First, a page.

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Authors: Philip Hensher

The Emperor Waltz

BOOK: The Emperor Waltz
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Dedication

For Thomas Adès
An E-flat sonata movement
standing at an augmented fourth to the universe.

Contents

Cover

Title Page

Dedication

BOOK 1: 1922

Chapter 1

Chapter 2

Chapter 3

Chapter 4

Chapter 5

Chapter 6

Chapter 7

Chapter 8

Chapter 9

Chapter 10

Chapter 11

Chapter 12

Chapter 13

Chapter 14

Chapter 15

BOOK 2: 1979

Chapter 1

Chapter 2

Chapter 3

Chapter 4

Chapter 5

Chapter 6

Chapter 7

Chapter 8

Chapter 9

Chapter 10

Chapter 11

BOOK 3: NEXT YEAR

Chapter 1

Chapter 2

Chapter 3

Chapter 4

Chapter 5

Chapter 6

Chapter 7

Chapter 8

BOOK 4: 1979

Chapter 1

Chapter 2

Chapter 3

Chapter 4

Chapter 5

Chapter 6

Chapter 7

Chapter 8

Chapter 9

Chapter 10

Chapter 11

Chapter 12

Chapter 13

BOOK 5: 1922 (AND A LITTLE BEFORE)

Chapter 1

Chapter 2

Chapter 3

Chapter 4

Chapter 5

Chapter 6

Chapter 7

Chapter 8

Chapter 9

Chapter 10

Chapter 11

Chapter 12

Chapter 13

Chapter 14

Chapter 15

Chapter 16

Chapter 17

Chapter 18

BOOK 6: AD 203

Chapter 1

Chapter 2

Chapter 3

Chapter 4

Chapter 5

Chapter 6

Chapter 7

Chapter 8

Chapter 9

Chapter 10

Chapter 11

Chapter 12

Chapter 13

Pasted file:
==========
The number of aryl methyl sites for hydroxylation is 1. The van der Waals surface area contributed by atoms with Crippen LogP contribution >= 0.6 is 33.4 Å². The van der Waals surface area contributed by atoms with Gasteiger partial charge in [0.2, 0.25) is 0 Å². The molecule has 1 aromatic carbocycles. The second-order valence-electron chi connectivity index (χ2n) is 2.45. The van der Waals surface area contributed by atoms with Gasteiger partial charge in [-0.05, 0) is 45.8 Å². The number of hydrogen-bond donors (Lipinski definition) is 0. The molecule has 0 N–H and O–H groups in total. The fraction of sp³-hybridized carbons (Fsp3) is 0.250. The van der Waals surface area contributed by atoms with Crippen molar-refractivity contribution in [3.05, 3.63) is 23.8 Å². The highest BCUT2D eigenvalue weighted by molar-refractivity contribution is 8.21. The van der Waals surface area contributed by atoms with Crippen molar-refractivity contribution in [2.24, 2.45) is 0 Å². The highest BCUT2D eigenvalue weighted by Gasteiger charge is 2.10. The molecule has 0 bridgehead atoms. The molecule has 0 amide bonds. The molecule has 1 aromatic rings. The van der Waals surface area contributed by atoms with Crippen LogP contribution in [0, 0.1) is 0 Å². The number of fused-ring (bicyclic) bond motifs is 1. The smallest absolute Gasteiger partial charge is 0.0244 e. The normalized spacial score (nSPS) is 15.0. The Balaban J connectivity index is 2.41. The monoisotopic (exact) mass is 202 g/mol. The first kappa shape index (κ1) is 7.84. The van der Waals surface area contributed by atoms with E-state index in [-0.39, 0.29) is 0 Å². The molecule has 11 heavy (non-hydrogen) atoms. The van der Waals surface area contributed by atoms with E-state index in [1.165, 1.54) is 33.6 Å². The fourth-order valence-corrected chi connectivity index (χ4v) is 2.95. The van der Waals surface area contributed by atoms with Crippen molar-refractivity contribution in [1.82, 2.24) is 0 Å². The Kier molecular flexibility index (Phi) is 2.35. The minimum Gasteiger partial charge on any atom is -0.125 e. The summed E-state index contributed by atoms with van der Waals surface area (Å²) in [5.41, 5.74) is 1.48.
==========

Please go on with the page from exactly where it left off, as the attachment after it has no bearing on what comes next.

Chapter 14

Chapter 15

Chapter 16

BOOK 7: LAST MONTH

Chapter 1

Chapter 2

Chapter 3

Chapter 4

Chapter 5

Chapter 6

Chapter 7

Chapter 8

Chapter 9

Chapter 10

BOOK 8: 1983–1998

Chapter 1

Chapter 2

Chapter 3

Chapter 4

Chapter 5

Chapter 6

Chapter 7

Chapter 8

Chapter 9

Chapter 10

Chapter 11

Chapter 12

Chapter 13

Chapter 14

Chapter 15

Chapter 16

Chapter 17

Chapter 18

Chapter 19

Chapter 20

Chapter 21

Chapter 22

Chapter 23

Chapter 24

BOOK 9: 1927

Chapter 1.1

Chapter 1.2

Chapter 1.3

Chapter 1.4

Chapter 1.5

Chapter 2.1

Chapter 2.2

Chapter 2.3

Chapter 2.4

Chapter 2.5

Chapter 3.1

Chapter 3.2

Chapter 3.3

Chapter 3.4

Chapter 3.5

Chapter 4.1

Chapter 5.1

Chapter 5.2

Chapter 5.3

Chapter 5.4

EPILOGUE: 2014/1933

Chapter 1

Chapter 2

Chapter 3

Chapter 4

Final Note

Also by Philip Hensher

About the Author

Copyright

About the Publisher

BOOK 1
1922

1.

‘You will have brought your own towels and bedlinen,’ Frau Scherbatsky said, in her lowered, attractive, half-humming voice, ‘as I instructed, as I suggested, Herr Vogt, in my telegram. Other things I can supply, should you not have them for the moment. Soap, should you wish to wash yourself before tea, of which we shall partake in the drawing room in half an hour. Should you wish for hot water, Maria will supply you with some, if you ask her, on this occasion, since you have just arrived and had a tiring journey. I know all about trains, their effects on the traveller.’